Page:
HOPE president Peter Greer responds to a recent article in the Wall Street Journal. The original article can be viewed here (subscription required).
The latest article on microfinance in the Wall Street Journal, “A Global Surge in Tiny Loans Spurs Credit Bubble in a Slum,” makes it sound as if the microfinance sector has reached its saturation point. That may be the case in Ramanagaram and select communities in India—but these communities are the exceptions to the global situation.
Worldwide, 500 million individuals are served by microfinance and yet the estimated demand is over 3 billion according to estimates by the Consultative Group to Assist the Poor (CGAP); less than 20% of the need is currently being served. And most of these borrowers are located in the “safest” locations. In more challenging places, like the Republic of Congo where civil war has left the economy in turmoil, less than 1% of the population of over 4 million is served. Although select neighborhoods in India are “carpet-bombed with loans,” the poor in the Republic of Congo and many other “bottom billion” countries are still waiting for their opportunity to begin working their way out of poverty.
The article also raises the question of whether access to small loans is really helping. Given the examples of consumption and over-indebtedness, multiple small loans from various organizations had a negative impact on Zahreen Taj. What is unfortunate is that her over-indebtedness and challenges could have been avoided by following some basic principles that spurred the microfinance movement:
1. Don’t Push Irresponsible Credit. Microfinance practices in select neighborhoods in India resemble elements of the subprime mortgage crisis, where time-tested safeguards were discarded. This helped inflate loan portfolios, but eroded the portfolio quality. The mutual guarantee, the bedrock that allows loans to be made to individuals without a credit history and collateral, only works when communities spend time understanding each other’s businesses. In the microfinance credit bubble, staff members were rewarded for the volume and efficiency with which they provided loans. The “best practices” that include investing time working with individuals and groups to ensure that the loans were used for productive purposes, not consumption, were ignored.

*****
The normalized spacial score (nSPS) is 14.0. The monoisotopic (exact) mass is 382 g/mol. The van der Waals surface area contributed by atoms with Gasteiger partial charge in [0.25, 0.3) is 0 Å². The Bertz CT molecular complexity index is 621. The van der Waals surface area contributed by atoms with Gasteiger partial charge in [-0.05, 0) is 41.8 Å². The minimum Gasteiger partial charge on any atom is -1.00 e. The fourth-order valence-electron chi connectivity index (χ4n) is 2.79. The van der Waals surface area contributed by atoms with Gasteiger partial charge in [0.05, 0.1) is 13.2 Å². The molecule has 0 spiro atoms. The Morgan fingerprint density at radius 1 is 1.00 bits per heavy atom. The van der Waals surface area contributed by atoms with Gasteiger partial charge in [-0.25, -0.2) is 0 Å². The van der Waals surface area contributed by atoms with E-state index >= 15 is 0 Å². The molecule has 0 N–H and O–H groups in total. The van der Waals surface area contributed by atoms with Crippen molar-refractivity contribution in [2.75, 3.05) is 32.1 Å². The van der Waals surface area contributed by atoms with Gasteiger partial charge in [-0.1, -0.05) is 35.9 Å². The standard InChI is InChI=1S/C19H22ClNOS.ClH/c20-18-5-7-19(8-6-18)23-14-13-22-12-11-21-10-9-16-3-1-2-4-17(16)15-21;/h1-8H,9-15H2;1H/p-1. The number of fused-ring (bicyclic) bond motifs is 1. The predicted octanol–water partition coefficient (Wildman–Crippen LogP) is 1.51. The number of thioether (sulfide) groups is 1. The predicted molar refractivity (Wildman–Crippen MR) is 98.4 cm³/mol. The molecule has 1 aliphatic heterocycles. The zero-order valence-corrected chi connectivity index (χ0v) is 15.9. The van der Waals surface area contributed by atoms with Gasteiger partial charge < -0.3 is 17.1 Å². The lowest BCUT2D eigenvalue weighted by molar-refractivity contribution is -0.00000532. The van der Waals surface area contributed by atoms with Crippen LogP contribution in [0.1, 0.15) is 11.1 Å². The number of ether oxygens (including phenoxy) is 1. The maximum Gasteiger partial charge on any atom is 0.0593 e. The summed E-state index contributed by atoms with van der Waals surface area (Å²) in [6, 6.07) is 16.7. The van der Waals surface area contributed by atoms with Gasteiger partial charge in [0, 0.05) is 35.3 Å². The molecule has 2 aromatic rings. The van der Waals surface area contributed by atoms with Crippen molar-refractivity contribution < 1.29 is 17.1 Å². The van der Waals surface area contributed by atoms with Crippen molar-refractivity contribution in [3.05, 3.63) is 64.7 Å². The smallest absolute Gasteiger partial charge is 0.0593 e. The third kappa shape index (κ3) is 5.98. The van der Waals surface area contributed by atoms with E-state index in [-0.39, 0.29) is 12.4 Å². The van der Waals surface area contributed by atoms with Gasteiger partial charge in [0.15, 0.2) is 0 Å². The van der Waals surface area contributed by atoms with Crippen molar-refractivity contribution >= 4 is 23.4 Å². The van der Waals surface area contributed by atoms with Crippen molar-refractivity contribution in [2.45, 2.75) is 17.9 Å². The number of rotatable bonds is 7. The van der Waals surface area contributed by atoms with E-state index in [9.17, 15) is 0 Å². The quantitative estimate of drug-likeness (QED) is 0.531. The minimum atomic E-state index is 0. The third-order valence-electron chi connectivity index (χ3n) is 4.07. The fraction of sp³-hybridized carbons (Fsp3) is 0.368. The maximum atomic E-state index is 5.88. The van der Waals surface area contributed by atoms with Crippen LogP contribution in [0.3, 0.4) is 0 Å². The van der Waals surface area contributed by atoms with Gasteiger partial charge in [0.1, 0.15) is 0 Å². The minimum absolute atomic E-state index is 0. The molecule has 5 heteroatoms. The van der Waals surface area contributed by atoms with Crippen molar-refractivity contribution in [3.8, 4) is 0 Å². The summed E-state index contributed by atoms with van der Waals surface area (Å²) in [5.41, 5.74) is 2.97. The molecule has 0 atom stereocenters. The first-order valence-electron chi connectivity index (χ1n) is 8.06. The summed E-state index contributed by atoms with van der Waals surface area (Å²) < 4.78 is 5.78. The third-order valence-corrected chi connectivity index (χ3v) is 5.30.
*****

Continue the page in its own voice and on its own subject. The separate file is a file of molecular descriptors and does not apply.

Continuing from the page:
2. Look at Success Through the Entrepreneurs’ Eyes, Not Just Investors. The rapid growth in India was fueled by microfinance investment that was sold with the promise of beating Wall Street’s returns by a healthy margin – and many did. But we all know that too much of a good thing can be too much. These investment funds were chasing a very small pool of top-tier microfinance institutions – all of which were measured exclusively by their financial returns. The microfinance movement needs to maintain a double bottom-line where success is defined not just by financial performance but also upon the impact on the families utilizing its services.
3. Invest in Credit With Education. When responsible microfinance is coupled with education, we see empowerment of the poor. According to a study conducted by Innovations for Poverty Action, a research nonprofit based in New Haven, Conn., borrowers who received a microfinance loan alongside business training were overwhelmingly more successful than those who received only microfinance loans. Short-term profit maximization eliminates training – but this erodes the foundation for long-term client and institutional success.
4. Focus on Savings, Not Just Credit. Even in India, where it appears that the need for microfinance is being served, there still are millions of individuals in poverty looking for a safe way to save and accumulate capital. Not everyone is ready for a loan. The “Self-Help Group” model in India and the Savings and Credit Association model throughout the world have overlooked potential, but do not have the return promised by investment funds. For a family that wants a television, it is far better to save and accumulate this amount in a savings account rather than using a loan that will have to be repaid with interest.
As the president of HOPE International, I have personally seen that responsible microfinance is an incredibly effective tool for poverty alleviation. Not perfect, but powerful. A safe place to save and accumulate capital as well as an opportunity to access small loans for productive investments are critical for communities to overcome poverty. To fuel this movement, it will require microfinance institutions that limit their promised rate of return, measure their success by more than just their financial return, and follow time-tested procedures that help ensure loans and savings are used for their intended purposes.
Globally, microfinance is not even close to reaching its saturation point, but it will take patient investors to join the movement and choose to help the poor and not just maximize short-term profits.